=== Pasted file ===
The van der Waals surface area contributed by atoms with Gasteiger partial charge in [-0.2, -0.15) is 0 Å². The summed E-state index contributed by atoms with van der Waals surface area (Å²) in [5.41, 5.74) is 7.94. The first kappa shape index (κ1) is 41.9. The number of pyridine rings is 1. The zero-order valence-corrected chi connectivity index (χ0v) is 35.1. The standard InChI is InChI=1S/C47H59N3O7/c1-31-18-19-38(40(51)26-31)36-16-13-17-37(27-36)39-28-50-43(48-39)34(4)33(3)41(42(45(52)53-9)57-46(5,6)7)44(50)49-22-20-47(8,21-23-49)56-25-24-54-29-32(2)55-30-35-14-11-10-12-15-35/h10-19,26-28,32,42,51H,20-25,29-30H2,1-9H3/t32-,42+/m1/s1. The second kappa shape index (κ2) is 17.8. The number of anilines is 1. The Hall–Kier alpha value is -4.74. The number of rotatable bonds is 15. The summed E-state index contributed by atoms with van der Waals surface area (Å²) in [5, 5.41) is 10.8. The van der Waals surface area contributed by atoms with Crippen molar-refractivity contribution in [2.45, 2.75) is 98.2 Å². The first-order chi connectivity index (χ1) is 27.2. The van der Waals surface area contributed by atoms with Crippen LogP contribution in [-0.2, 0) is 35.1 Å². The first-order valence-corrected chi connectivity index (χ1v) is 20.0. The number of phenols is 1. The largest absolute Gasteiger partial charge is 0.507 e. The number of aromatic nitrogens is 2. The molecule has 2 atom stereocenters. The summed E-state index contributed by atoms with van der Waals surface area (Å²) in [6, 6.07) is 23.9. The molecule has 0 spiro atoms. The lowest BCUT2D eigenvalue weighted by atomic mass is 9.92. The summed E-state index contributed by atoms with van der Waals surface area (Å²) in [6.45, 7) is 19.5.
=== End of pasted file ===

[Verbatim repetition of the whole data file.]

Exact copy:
The van der Waals surface area contributed by atoms with Gasteiger partial charge in [-0.2, -0.15) is 0 Å². The summed E-state index contributed by atoms with van der Waals surface area (Å²) in [5.41, 5.74) is 7.94. The first kappa shape index (κ1) is 41.9. The number of pyridine rings is 1. The zero-order valence-corrected chi connectivity index (χ0v) is 35.1. The standard InChI is InChI=1S/C47H59N3O7/c1-31-18-19-38(40(51)26-31)36-16-13-17-37(27-36)39-28-50-43(48-39)34(4)33(3)41(42(45(52)53-9)57-46(5,6)7)44(50)49-22-20-47(8,21-23-49)56-25-24-54-29-32(2)55-30-35-14-11-10-12-15-35/h10-19,26-28,32,42,51H,20-25,29-30H2,1-9H3/t32-,42+/m1/s1. The second kappa shape index (κ2) is 17.8. The number of anilines is 1. The Hall–Kier alpha value is -4.74. The number of rotatable bonds is 15. The summed E-state index contributed by atoms with van der Waals surface area (Å²) in [5, 5.41) is 10.8. The van der Waals surface area contributed by atoms with Crippen molar-refractivity contribution in [2.45, 2.75) is 98.2 Å². The first-order chi connectivity index (χ1) is 27.2. The van der Waals surface area contributed by atoms with Crippen LogP contribution in [-0.2, 0) is 35.1 Å². The first-order valence-corrected chi connectivity index (χ1v) is 20.0. The number of phenols is 1. The largest absolute Gasteiger partial charge is 0.507 e. The number of aromatic nitrogens is 2. The molecule has 2 atom stereocenters. The summed E-state index contributed by atoms with van der Waals surface area (Å²) in [6, 6.07) is 23.9. The molecule has 0 spiro atoms. The lowest BCUT2D eigenvalue weighted by atomic mass is 9.92. The summed E-state index contributed by atoms with van der Waals surface area (Å²) in [6.45, 7) is 19.5.